In the best of all possible worlds, all English teachers would screen the film version of the play BEFORE students read it. Screening the film during class time instead of assigning it as homework would guarantee students actually see the play performed as it should be. Plays are not static text, but living art. Besides, most students would prefer to see a film during class than sit through a boring lecture or Socratic seminar.

By seeing the film before reading the play, students will better understand the plot, emotion, mood and tone. Some teachers wait until after students have read the text to screen the film and although this is better than no film at all, students should still see the play first. Most students have no idea of the diction, body language or costumes, especially for Shakespeare, and a performance will help them later conjure up the mental images needed to appreciate, analyze and interpret the text for an essay.

Here is a partial list of plays that local schools have taught. I am sad to say that the majority of my students did NOT see the entire play in class either before or after they had read it. Make sure your student does see the film. Make it a family movie night. Not the most fun movie night compared to seeing the latest Avengers’ blockbuster, but it will make writing essays about the play easier.

Antigone, As You Like It, Cyrano de Bergerac, Fences, Hamlet, Julius Caesar, MacBeth, Merchant of Venice, A Midsummer’s Night Dream, Oedipus Rex, Othello, Phedre, The Tempest, A Raisin in the Sun, and Romeo and Juliet.

8 Minutes That Will Change Your Life

In 8 minutes the average human can:

1.      Boil an egg.

2.      Run a mile.

3.      Shower and change.

And the average college admissions officer? That human can read and pass judgment on your entire college application, everything included –grades, test scores, resume and all essay responses.

Granted, two admissions officers peruse your application in tandem. As the Wall Street Journal recently reported, “some elite colleges review an application in 8 minutes. Or less.” Sitting side-by-side, one person reads your transcript and test scores while the other reads your essay responses. They briefly share notes about you and then decide to admit, deny or wait-list. In 8 minutes. Or less.

The main reason for this time crunch is the sheer number of college applications inundating admission offices. Students submit their applications online through the Common,  Coalition or the UC Application. Once a student has entered in the necessary information, applying to one school or twenty schools is as easy as checking an additional box; the only limit is the application and test score submission fees.

Not surprisingly, every year, the number of college applications has grown by leaps and bounds. Duke University broke 30,000 applications last year; Boston University was over 60,000. Last fall, UCLA became the first university to receive over 100,000 applications in a single year. In a perverse arms race, high school seniors submit even more applications to raise their chances of getting into college. According to the National Association for College Admission Counseling, 36 percent of first-time freshmen applied to seven or more colleges in the fall of 2015. Just 10 years earlier, in the fall of 2005, only 17 percent of first-time freshmen applied to seven or more institutions.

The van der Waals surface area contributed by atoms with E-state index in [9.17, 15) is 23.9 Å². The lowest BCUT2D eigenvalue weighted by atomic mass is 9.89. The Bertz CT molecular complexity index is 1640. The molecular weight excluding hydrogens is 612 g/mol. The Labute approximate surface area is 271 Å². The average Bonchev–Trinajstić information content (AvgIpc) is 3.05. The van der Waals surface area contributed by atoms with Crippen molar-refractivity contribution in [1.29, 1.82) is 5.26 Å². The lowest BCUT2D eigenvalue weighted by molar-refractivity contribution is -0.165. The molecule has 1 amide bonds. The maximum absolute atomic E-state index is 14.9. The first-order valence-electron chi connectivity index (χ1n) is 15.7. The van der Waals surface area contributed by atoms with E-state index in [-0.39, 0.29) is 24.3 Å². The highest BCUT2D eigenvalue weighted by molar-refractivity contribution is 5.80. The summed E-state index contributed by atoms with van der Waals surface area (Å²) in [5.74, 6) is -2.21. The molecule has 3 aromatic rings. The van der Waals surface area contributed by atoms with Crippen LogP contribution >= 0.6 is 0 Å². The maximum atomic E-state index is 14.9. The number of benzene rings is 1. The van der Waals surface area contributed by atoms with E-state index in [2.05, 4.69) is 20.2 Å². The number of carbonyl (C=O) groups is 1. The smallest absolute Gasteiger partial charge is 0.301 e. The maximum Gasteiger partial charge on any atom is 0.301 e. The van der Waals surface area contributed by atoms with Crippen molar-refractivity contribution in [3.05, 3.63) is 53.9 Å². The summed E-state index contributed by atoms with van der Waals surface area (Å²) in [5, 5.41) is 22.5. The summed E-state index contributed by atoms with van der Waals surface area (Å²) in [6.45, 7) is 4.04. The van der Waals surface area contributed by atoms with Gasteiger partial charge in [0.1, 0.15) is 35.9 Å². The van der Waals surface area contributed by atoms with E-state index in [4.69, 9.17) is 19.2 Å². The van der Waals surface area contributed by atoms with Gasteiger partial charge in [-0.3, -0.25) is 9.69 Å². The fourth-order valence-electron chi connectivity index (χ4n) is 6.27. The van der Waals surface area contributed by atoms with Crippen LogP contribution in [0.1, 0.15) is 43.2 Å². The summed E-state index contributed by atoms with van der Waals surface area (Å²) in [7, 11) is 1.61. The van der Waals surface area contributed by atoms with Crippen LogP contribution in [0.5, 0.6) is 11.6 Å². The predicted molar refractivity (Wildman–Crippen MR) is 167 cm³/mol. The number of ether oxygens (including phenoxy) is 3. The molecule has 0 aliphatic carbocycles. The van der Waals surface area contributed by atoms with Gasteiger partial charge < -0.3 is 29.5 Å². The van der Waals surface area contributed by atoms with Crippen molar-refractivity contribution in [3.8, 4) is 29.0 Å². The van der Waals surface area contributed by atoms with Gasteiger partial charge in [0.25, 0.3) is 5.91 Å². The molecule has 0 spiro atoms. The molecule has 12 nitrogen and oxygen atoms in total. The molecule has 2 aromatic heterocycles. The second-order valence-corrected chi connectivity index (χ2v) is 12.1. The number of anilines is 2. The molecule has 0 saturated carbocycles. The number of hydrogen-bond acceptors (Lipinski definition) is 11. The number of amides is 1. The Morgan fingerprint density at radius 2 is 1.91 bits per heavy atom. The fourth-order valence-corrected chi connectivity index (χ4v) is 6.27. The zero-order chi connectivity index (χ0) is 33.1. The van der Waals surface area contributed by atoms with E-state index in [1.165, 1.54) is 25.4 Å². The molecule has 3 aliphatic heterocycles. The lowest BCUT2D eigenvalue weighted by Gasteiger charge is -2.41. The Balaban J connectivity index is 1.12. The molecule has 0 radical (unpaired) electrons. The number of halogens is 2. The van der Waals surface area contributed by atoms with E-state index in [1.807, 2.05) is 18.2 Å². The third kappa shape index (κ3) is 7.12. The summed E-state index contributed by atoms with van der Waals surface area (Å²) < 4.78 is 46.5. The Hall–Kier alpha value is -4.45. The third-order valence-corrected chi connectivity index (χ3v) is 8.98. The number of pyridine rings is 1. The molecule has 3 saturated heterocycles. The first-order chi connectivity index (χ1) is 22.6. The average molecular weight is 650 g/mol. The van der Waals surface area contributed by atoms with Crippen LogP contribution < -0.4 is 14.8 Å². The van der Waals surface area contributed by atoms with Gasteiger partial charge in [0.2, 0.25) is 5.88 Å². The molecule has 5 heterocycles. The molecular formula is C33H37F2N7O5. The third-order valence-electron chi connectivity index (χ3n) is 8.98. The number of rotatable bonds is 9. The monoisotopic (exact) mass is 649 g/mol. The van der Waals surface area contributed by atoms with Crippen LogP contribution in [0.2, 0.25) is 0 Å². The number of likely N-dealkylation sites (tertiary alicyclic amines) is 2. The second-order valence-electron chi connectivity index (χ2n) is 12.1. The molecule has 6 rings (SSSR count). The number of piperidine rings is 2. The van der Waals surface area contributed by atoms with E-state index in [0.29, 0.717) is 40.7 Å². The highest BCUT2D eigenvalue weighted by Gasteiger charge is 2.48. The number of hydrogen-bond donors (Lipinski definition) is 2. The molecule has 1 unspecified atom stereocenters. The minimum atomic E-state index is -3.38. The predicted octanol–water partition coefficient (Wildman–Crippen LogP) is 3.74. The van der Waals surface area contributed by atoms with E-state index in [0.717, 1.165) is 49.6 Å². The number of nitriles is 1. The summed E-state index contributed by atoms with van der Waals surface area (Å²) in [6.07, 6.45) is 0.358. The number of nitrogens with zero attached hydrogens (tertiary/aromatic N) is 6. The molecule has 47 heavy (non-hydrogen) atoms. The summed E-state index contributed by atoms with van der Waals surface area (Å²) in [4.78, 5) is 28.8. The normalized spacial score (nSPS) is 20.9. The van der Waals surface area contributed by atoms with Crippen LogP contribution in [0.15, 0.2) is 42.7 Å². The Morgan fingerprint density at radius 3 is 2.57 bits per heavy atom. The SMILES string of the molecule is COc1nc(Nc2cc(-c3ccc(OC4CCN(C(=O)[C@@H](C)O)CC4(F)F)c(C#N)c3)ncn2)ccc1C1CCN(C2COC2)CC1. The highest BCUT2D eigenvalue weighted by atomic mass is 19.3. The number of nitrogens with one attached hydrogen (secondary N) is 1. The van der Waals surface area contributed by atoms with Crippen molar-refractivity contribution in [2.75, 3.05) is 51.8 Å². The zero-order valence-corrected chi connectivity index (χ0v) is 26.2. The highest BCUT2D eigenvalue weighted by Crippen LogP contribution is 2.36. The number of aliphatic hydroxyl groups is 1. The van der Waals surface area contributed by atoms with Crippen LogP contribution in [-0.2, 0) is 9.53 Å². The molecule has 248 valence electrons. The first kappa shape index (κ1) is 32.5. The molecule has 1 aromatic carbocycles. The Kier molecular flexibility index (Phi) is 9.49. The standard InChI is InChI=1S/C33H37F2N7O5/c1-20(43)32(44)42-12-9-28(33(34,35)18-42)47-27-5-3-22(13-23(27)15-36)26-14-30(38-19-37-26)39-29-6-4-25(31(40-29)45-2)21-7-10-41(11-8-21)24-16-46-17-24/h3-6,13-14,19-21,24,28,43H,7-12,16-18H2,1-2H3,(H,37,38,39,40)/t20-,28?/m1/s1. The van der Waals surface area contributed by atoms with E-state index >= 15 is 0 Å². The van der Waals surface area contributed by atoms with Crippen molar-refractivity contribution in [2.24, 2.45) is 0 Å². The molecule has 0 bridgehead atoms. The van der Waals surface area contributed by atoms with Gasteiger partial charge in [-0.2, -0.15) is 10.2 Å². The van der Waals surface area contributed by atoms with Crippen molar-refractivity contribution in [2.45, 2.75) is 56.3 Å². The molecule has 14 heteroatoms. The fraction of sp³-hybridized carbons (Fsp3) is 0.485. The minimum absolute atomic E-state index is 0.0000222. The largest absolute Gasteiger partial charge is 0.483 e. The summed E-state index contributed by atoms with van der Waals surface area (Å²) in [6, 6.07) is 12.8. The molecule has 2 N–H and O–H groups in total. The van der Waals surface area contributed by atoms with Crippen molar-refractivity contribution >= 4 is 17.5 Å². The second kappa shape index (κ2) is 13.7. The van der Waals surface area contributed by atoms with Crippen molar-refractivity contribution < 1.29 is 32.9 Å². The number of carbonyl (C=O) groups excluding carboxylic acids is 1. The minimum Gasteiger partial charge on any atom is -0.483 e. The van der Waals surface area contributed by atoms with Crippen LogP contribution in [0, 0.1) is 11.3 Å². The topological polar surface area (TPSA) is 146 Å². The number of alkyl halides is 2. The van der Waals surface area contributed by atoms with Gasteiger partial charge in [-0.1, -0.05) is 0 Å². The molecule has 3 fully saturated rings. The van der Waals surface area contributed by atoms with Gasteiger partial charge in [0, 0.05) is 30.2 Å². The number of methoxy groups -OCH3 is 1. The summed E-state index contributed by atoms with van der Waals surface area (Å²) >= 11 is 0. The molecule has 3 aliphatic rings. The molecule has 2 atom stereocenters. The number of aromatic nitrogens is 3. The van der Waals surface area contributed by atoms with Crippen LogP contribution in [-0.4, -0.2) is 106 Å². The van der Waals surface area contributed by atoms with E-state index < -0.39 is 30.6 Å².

Pity the poor admissions officer. Faced with thousands of applications and a short deadline, the only response is an 8-minute processing time. Like a 21st century Bartleby the Scrivener working in the dead letter office, admissions officers must reject thousands and thousands of applicants, even though many are fully qualified to attend their institutions.

What a soul-crushing job.

So, who is that person on the other side of your application? Who aspires to be a collegiate bureaucrat? Most likely, the application reader, especially the most junior readers, couldn’t get a job at Google or Goldman Sachs. Or maybe they had to follow their spouses who are tenure-track professors at said university and they needed some type of paid employment.

Faced with such a reader, what can you, the applicant, do?

Well, first, pray to the application gods that your submission gets read either first thing in the morning or right after lunch. In an Israeli study, judges were more likely to grant parole to prisoners if they reviewed their cases first thing in the morning or right after lunch. A parole rate of 65% dropped close to zero as judges reviewed more cases right before lunch time. The parole rate rose again, immediately after lunch. The researchers concluded that mental fatigue sets in and judges will default to the easier decision as they get tired. The easier decision is to deny parole.

By analogy, for an admissions officer, the easier decision is to deny admissions. Therefore, college applications read early in the morning or right after lunch will probably have a slightly higher admit rate as mental fatigue has not yet taken its toll. (I haven’t found such a study, but please send me a link if you have).

Second, make sure your essays grab the reader’s attention. The Common and Coalition Applications basically ask you to tell a story that only you can tell. What story can you tell that will put a smile on the face of that possibly bitter, definitely overworked reader?

Third, use summer to get a head start on the process. By drafting your essays earlier, you can allow time between drafts and gather comments from friends, family, and teachers. Writing a good essay takes time and effort. Often your first ideas will not be your best ideas. By starting in the summer, you have the luxury to start over.

A three-month head start in the summer may pay off when faced with the 8 minutes that will change your life. (Need subscription to read)

To Get Parole, Have Your Case Heard Right After Lunch
By Kate Shaw, Ars Technica Between the courtroom antics of lawyers, witnesses and jurors, reason doesn’t always …
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From The Atlantic article “Where College Admissions Went Wrong” on who are the gatekeepers in the admissions office: “You would never find the faculty in any decent university that would allow 24-year-olds to determine who were going to be their colleagues on the faculty; nor would they allow these 24-year-olds to determine who are going to be their graduate students or their post doctorate fellows,” said Cole, noting that admissions officers have often declined to go forward with his recommendations. “So why do we do it in undergraduate education?” The article also advocates a lottery system among all the qualified applicants. This would be fairer and less stressful for both applicants and admissions officers.